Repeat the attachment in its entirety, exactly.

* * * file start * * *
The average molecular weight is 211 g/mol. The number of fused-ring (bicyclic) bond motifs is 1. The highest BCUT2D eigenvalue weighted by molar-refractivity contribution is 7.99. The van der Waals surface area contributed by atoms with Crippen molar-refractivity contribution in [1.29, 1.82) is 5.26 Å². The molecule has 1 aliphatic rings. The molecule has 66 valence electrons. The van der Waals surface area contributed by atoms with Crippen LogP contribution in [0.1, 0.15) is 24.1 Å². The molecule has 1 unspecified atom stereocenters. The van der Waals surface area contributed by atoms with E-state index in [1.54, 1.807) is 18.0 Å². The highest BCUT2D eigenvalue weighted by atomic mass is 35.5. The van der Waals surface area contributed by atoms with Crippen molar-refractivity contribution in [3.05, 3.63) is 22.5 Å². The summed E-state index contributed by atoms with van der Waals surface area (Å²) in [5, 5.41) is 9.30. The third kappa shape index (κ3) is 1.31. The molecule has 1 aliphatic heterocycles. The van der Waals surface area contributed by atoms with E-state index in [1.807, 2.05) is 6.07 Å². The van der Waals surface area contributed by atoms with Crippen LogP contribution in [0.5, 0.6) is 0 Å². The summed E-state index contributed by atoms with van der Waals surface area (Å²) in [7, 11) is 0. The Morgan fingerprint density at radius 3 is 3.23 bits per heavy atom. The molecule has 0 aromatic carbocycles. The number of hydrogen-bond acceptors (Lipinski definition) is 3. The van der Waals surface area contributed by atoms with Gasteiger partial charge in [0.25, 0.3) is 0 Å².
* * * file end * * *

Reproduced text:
The average molecular weight is 211 g/mol. The number of fused-ring (bicyclic) bond motifs is 1. The highest BCUT2D eigenvalue weighted by molar-refractivity contribution is 7.99. The van der Waals surface area contributed by atoms with Crippen molar-refractivity contribution in [1.29, 1.82) is 5.26 Å². The molecule has 1 aliphatic rings. The molecule has 66 valence electrons. The van der Waals surface area contributed by atoms with Crippen LogP contribution in [0.1, 0.15) is 24.1 Å². The molecule has 1 unspecified atom stereocenters. The van der Waals surface area contributed by atoms with E-state index in [1.54, 1.807) is 18.0 Å². The highest BCUT2D eigenvalue weighted by atomic mass is 35.5. The van der Waals surface area contributed by atoms with Crippen molar-refractivity contribution in [3.05, 3.63) is 22.5 Å². The summed E-state index contributed by atoms with van der Waals surface area (Å²) in [5, 5.41) is 9.30. The third kappa shape index (κ3) is 1.31. The molecule has 1 aliphatic heterocycles. The van der Waals surface area contributed by atoms with E-state index in [1.807, 2.05) is 6.07 Å². The van der Waals surface area contributed by atoms with Crippen LogP contribution in [0.5, 0.6) is 0 Å². The summed E-state index contributed by atoms with van der Waals surface area (Å²) in [7, 11) is 0. The Morgan fingerprint density at radius 3 is 3.23 bits per heavy atom. The molecule has 0 aromatic carbocycles. The number of hydrogen-bond acceptors (Lipinski definition) is 3. The van der Waals surface area contributed by atoms with Gasteiger partial charge in [0.25, 0.3) is 0 Å².